By Erin Brereton, @Erbrer09
June 21, 2013
If you thought River North was at capacity for Italian restaurants with the openings of Siena Tavern from "Top Chef" fan favorite Fabio Viviani and Bill and Giuliana Rancic's RPM Italian, think again. The recent debut of Centro and J. Rocco's Italian Table & Bar proves that this bustling neighborhood isn't yet at capacity for marinara and meatballs. With another option, Tre Soldi, set to debut in Streeterville this weekend, it's getting even easier to nab a taste of Italy without leaving downtown. Here's the lowdown on the latest.
6 W. Hubbard St. 312-988-7775
Italian roots: Centro is a reboot of the popular 1990s eatery of the same name from Rosebud Restaurants. If your parents dined at the original 710 N. Wells St. location back in the day, they might recognize some of the Southern Italian dishes and decor, including signed pics of Marlon Brando and other classic celebs.
Most authentic: The Eight Finger Cavatelli takes its name from its preparation, meaning it takes eight fingers to roll Centro's homemade dough into long, dumpling-shaped pasta, which is served with your choice of sauce ($21). Chef Joe Farina recommends topping it with his rich tomato-vodka sauce, made with mascarpone cheese and Absolut. "Everything's served in large stainless steel pans that are great for sharing," Farina says. "We encourage family-style."
Least authentic: Centro's menu focuses on traditional Italian fare, but the shrimp milanese ($28) comes with an an unusual extra: lobster coleslaw. This side dish made with coldwater Australian lobster tails is more inspired by summer than Southern Italy.
Steals: Centro's meatballs are a hefty eight ounces each, served in marinara with whipped ricotta on the side ($14 for two).
Splurge-worthy: The 48-ounce prime T-bone ($88) feeds two to five people, making it just right to share with pals who have big appetites—and wallets.
J. Rocco Italian Table & Bar
749 N. Clark St. 312-475-0271
Italian roots: Chef Steve Chiappetti's family hails from Calabria, the tip of Italy's boot, and he returns to visit every few years. His roots in the Chicago restaurant scene are just as deep, having worked at both Rhapsody and Viand; in the 1990s, he owned Mango, located just a block from where J. Rocco is now.
Most authentic: "All the pastas," Chiappetti said. "[Calabria] is the biggest area surrounded by coastal sea, so we also have a lot of seafood and meat dishes." The raviolini ($14), made with spicy Italian sausage, is a regional favorite, and J. Rocco also serves seven Italian microbrews. Chiappetti's favorite is the Demon Hunter ale ($11) from Birrificio Montegioco, which has notes of coriander and, at more than 8 percent alcohol, is almost like having two beers. Also on tap, look for Birrificio del Ducato's Verdi Imperial stout ($11), which Chiappeti said features chocolate and chili flavors.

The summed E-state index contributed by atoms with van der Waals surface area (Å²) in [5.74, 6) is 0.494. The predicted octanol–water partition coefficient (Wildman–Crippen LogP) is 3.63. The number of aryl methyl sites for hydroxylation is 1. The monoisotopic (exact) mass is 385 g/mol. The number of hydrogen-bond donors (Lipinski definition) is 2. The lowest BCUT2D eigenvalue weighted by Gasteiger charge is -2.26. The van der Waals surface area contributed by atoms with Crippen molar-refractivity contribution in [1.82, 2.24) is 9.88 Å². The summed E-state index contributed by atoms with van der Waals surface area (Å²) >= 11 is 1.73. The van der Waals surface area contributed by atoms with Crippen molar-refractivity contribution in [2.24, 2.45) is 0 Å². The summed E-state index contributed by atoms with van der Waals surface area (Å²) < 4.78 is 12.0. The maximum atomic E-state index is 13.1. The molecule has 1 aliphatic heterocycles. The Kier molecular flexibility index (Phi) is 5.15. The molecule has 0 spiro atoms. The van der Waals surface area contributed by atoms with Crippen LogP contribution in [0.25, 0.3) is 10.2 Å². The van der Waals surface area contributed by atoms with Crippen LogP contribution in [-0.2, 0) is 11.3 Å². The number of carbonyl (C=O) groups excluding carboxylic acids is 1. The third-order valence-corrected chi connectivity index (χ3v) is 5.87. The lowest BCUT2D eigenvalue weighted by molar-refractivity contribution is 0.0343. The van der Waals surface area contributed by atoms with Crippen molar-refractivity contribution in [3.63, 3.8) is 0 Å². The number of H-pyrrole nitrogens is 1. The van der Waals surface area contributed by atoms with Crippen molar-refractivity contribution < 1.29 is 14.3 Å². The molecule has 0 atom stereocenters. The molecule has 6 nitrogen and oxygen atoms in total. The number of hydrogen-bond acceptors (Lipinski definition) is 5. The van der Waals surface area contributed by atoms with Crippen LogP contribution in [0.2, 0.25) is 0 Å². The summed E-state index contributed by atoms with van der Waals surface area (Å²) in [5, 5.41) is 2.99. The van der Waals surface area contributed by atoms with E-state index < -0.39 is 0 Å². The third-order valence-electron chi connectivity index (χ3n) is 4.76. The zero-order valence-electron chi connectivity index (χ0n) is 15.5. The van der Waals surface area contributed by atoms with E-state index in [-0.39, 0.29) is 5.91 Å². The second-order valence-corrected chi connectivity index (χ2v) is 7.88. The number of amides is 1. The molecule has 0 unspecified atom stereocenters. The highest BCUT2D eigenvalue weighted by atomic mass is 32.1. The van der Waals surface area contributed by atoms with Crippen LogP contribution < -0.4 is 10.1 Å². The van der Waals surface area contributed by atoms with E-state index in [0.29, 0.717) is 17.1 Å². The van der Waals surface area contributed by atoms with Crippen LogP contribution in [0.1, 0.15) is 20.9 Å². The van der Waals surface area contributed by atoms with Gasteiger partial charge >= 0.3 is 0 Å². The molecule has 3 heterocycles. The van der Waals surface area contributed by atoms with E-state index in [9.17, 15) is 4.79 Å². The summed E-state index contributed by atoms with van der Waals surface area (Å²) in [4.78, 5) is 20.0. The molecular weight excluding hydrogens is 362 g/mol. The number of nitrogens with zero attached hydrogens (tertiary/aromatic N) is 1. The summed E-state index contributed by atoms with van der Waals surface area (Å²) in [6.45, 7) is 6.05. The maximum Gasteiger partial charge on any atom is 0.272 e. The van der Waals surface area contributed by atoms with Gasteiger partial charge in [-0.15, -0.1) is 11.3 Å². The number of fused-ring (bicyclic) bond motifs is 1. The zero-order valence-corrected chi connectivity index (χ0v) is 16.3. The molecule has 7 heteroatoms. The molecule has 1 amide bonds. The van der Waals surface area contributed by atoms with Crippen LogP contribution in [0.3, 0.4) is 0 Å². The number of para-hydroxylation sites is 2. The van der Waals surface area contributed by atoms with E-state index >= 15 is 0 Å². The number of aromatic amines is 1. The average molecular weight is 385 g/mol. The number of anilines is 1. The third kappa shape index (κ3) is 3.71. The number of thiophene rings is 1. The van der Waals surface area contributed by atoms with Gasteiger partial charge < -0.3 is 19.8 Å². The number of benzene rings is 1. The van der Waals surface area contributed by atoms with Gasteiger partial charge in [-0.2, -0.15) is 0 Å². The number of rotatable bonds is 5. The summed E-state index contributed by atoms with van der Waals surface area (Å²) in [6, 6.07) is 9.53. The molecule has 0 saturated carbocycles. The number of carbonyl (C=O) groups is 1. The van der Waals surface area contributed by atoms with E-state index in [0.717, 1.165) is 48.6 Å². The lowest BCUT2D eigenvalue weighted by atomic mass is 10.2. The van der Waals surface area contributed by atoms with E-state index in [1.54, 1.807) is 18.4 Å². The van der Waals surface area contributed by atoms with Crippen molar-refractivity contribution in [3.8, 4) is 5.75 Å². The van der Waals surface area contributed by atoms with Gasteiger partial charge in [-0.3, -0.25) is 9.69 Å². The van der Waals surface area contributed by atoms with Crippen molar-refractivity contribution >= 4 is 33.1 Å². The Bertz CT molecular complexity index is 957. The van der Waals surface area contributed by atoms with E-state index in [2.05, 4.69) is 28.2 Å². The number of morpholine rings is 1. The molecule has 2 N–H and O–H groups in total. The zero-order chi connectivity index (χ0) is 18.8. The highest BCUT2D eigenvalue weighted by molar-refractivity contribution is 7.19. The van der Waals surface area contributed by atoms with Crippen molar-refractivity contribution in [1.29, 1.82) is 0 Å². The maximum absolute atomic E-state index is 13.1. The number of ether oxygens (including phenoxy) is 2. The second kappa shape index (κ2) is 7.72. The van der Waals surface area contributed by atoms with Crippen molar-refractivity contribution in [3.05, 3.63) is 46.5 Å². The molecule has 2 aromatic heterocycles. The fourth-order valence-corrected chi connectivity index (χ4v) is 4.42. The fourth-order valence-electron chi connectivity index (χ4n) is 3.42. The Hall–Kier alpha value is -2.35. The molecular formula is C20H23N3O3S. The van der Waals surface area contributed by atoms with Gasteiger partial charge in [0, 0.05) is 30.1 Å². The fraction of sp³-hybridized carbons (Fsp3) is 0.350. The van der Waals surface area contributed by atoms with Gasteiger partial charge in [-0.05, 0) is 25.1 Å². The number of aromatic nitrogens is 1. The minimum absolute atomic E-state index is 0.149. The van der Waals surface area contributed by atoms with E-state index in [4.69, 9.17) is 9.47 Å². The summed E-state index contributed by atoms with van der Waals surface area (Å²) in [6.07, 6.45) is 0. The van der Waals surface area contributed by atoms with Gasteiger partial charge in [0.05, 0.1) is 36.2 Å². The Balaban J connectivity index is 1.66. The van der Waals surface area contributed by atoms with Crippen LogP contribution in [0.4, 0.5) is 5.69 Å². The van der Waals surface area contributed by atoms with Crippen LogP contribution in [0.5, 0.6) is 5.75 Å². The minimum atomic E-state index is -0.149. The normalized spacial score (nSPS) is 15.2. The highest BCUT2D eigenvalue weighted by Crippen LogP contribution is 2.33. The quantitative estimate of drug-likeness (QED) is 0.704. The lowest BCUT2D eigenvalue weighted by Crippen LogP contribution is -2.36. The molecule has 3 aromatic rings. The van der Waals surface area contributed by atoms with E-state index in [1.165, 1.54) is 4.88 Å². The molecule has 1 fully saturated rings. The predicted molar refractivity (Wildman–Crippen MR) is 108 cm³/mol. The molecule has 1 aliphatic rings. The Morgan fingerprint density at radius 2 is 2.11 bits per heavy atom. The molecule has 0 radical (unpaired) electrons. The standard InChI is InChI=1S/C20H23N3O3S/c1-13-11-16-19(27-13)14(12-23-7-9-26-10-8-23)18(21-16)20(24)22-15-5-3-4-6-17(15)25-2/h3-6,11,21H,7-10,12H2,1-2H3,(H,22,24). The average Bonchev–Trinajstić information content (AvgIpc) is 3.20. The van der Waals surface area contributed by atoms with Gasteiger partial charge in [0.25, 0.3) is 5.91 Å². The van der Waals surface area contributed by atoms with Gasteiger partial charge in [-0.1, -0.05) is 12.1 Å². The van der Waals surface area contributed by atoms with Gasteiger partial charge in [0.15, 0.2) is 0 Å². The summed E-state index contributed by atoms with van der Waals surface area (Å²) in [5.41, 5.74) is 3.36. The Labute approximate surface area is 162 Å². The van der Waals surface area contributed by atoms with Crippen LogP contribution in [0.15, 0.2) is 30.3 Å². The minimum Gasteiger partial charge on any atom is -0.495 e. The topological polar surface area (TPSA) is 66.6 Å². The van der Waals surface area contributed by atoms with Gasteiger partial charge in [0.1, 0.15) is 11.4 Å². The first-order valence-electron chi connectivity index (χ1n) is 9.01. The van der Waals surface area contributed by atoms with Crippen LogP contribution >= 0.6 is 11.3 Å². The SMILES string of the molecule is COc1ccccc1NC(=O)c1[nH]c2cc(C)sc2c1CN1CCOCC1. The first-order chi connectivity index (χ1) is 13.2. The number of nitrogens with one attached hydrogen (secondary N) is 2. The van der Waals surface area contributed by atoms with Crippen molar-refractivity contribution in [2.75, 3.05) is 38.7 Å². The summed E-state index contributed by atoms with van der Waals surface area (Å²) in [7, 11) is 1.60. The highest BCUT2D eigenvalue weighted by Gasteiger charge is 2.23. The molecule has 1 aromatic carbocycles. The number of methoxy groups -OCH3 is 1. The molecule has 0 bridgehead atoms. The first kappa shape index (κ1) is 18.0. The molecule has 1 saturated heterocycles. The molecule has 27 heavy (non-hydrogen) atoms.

Least authentic: Everything on the menu has a strong Italian influence, Chiappetti said; however, he borrowed some favorites from his previous restaurants, including onion-crusted sturgeon with brown butter-sage sauce ($24), a signature dish at Rhapsody in the late '90s.
Steals: For the $21 price tag, the cioppino features an impressive array of halibut, scallops or other catch-of-the-day picks, braised and served in a saffron, fennel and tomato broth.
Splurge-worthy: Grilled sirloin steak marinated with rosemary and garlic is one of the most expensive items at $24. For a splurge in the calorie department, the mezza luna ($15), a plate full of four-cheese ravioli with truffle cream sauce, should do the trick.
212 E Ohio St. 312-664-0212
Italian roots: Set to open this weekend, this Streeterville eatery from Coco Pazzo owner Jack Weiss will serve dishes inspired by Italy's capital, Rome. "We're calling it a 'trattoria-pizzeria,' " said chef Brandon Wolff, who previously worked at River North Italian eateries Osteria Via Stato and La Madia.
Most authentic: The crispy, thin-crust Roman-style pizzas. Look for a white pie made with pecorino, sausage, potatoes and rosemary (around $14).
Least authentic: Wolff wants to keep the menu as Italian as possible while using locally grown Midwestern ingredients, rather than cheese or meats shipped in from Europe. "For example, we found a sheep's milk ricotta-style cheese made in Wisconsin that we're going to use for pasta fillings," he said.
Steals: Pastas, which will be in the $12-$16 range. "We're trying to keep the price point at under $30," Wolff says. "This restaurant is a trattoria, which in Italy is a more casual restaurant."
Splurge-worthy: The menu will include roasted seabream stuffed with fennel and lemon and a mix of daily seafood selections such as clams and monkfish ($28-$30). Combined with tomatoes, herbs and fish stock, the whole deal is steamed inside parchment paper with tomatoes, which a server will slice open at your table ($25-$26).
Erin Brereton is a RedEye special contributor. firstname.lastname@example.org | @redeyeeatdrink
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